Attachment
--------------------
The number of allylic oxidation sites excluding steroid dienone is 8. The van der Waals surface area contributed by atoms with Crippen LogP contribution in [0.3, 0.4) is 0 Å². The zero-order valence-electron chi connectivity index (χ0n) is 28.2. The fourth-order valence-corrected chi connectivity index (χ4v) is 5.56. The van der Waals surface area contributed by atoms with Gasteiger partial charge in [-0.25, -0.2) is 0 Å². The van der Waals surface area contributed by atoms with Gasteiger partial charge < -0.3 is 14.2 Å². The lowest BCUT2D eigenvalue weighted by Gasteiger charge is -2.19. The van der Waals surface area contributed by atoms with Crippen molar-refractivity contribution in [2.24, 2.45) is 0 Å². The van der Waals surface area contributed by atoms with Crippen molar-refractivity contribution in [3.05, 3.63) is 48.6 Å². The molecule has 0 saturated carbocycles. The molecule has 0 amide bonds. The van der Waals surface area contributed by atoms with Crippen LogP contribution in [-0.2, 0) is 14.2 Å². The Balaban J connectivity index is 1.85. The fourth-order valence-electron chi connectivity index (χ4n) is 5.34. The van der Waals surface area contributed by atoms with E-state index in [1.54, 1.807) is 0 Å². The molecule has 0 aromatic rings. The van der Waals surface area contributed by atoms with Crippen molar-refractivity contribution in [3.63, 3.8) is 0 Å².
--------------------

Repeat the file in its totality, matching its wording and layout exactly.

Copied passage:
The number of allylic oxidation sites excluding steroid dienone is 8. The van der Waals surface area contributed by atoms with Crippen LogP contribution in [0.3, 0.4) is 0 Å². The zero-order valence-electron chi connectivity index (χ0n) is 28.2. The fourth-order valence-corrected chi connectivity index (χ4v) is 5.56. The van der Waals surface area contributed by atoms with Gasteiger partial charge in [-0.25, -0.2) is 0 Å². The van der Waals surface area contributed by atoms with Gasteiger partial charge < -0.3 is 14.2 Å². The lowest BCUT2D eigenvalue weighted by Gasteiger charge is -2.19. The van der Waals surface area contributed by atoms with Crippen molar-refractivity contribution in [2.24, 2.45) is 0 Å². The van der Waals surface area contributed by atoms with Crippen molar-refractivity contribution in [3.05, 3.63) is 48.6 Å². The molecule has 0 saturated carbocycles. The molecule has 0 amide bonds. The van der Waals surface area contributed by atoms with Crippen LogP contribution in [-0.2, 0) is 14.2 Å². The Balaban J connectivity index is 1.85. The fourth-order valence-electron chi connectivity index (χ4n) is 5.34. The van der Waals surface area contributed by atoms with E-state index in [1.54, 1.807) is 0 Å². The molecule has 0 aromatic rings. The van der Waals surface area contributed by atoms with Crippen molar-refractivity contribution in [3.63, 3.8) is 0 Å².